AAFP leaders took time out during their Board of Directors meeting last week to deliver a strong message to Capitol Hill about the importance of family medicine and the need to support programs and legislation that strengthen the primary care infrastructure.
AAFP President Glen Stream, M.D., M.B.I. (left) meets with Senate Majority Leader Harry Reid, D-Nev., March 7 about the critical need to boost GME funding for primary care training and other issues. AAFP Director Daniel Spogen, M.D., also met with the senator.
During a series of visits March 7, including a meeting between Senate Majority Leader Harry Reid, D-Nev.; AAFP President Glen Stream, M.D., M.B.I., of Spokane, Wash.; and AAFP Board member Daniel Spogen, M.D., of Reno, Nev., the focus was on graduate medical education (GME) funding and Medicare payment issues.
During their meeting with Reid, Stream and Spogen asked him to support, H.R. 3667, a bill that would establish a pilot project to test primary care training programs in nonhospital settings. The bill, known as the Primary Care Workforce Access Improvement Act, has bipartisan support in the House, but has not been introduced yet in the Senate.
Stream and Spogen also talked about the importance of adequately funding Title VII of the Public Health Service Act. Section 747 of Title VII is the only federal program that provides funds specifically to academic departments and programs to increase the number of primary care health professionals.
"Sen. Reid was very supportive of Title VII and the GME bill," said Stream. "He understands the need to train more family physicians."
In addition, the two Board members addressed Medicare payment issues, reiterating the Academy's support for repeal of the sustainable growth rate (SGR) formula. "Sen. Reid is as frustrated as we are that Congress has been unable to find a permanent solution to the SGR," said Stream.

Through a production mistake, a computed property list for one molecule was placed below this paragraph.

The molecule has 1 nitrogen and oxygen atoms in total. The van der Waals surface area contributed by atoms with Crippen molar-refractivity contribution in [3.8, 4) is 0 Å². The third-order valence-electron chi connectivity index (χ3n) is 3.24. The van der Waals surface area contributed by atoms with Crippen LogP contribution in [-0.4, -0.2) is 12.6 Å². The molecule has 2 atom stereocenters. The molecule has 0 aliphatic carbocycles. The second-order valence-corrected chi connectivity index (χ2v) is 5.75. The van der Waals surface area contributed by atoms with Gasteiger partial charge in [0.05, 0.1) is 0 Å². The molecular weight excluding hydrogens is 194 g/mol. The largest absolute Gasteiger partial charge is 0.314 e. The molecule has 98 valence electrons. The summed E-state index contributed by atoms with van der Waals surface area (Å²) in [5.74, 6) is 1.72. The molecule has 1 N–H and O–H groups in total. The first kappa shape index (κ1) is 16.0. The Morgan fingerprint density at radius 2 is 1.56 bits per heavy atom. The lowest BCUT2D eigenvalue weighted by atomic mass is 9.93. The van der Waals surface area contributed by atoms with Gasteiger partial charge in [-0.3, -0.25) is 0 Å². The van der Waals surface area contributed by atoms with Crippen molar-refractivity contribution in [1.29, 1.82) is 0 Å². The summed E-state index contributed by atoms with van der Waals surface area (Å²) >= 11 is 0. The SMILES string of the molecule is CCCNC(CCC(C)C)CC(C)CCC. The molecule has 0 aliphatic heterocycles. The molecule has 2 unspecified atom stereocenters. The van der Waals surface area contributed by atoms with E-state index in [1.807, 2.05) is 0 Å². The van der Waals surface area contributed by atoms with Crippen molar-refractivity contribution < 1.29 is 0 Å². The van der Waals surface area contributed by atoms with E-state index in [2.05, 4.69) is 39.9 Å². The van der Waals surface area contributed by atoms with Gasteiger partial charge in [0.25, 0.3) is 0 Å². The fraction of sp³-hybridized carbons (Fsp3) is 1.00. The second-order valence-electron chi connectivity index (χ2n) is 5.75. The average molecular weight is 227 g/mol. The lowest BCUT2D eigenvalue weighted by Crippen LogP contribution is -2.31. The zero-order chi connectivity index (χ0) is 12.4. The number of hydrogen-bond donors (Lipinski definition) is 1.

Other AAFP Board members fanned out across Capitol Hill, as well, meeting with their respective representatives, senators or legislative staff, depending on who was available.
For example, Stream and AAFP President-elect Jeffrey Cain, M.D., of Denver, visited the office of Sen. Michael Bennet, D-Colo. Bennet's office is very interested in learning more about GME modernization and ensuring that "America has an adequate primary care workforce," said Cain.
Meanwhile, AAFP Board Chair Roland Goertz, M.D., M.B.A., and EVP Douglas Henley, M.D., met with a special assistant for the White House Office of Health Reform to express concerns about a provision in the Obama administration's 2013 fiscal year budget that calls for a 10 percent reduction in direct GME payments. "We made the case for protecting primary care training programs in relation to any of those reductions because of the need for primary care physicians going forward," Goertz said.
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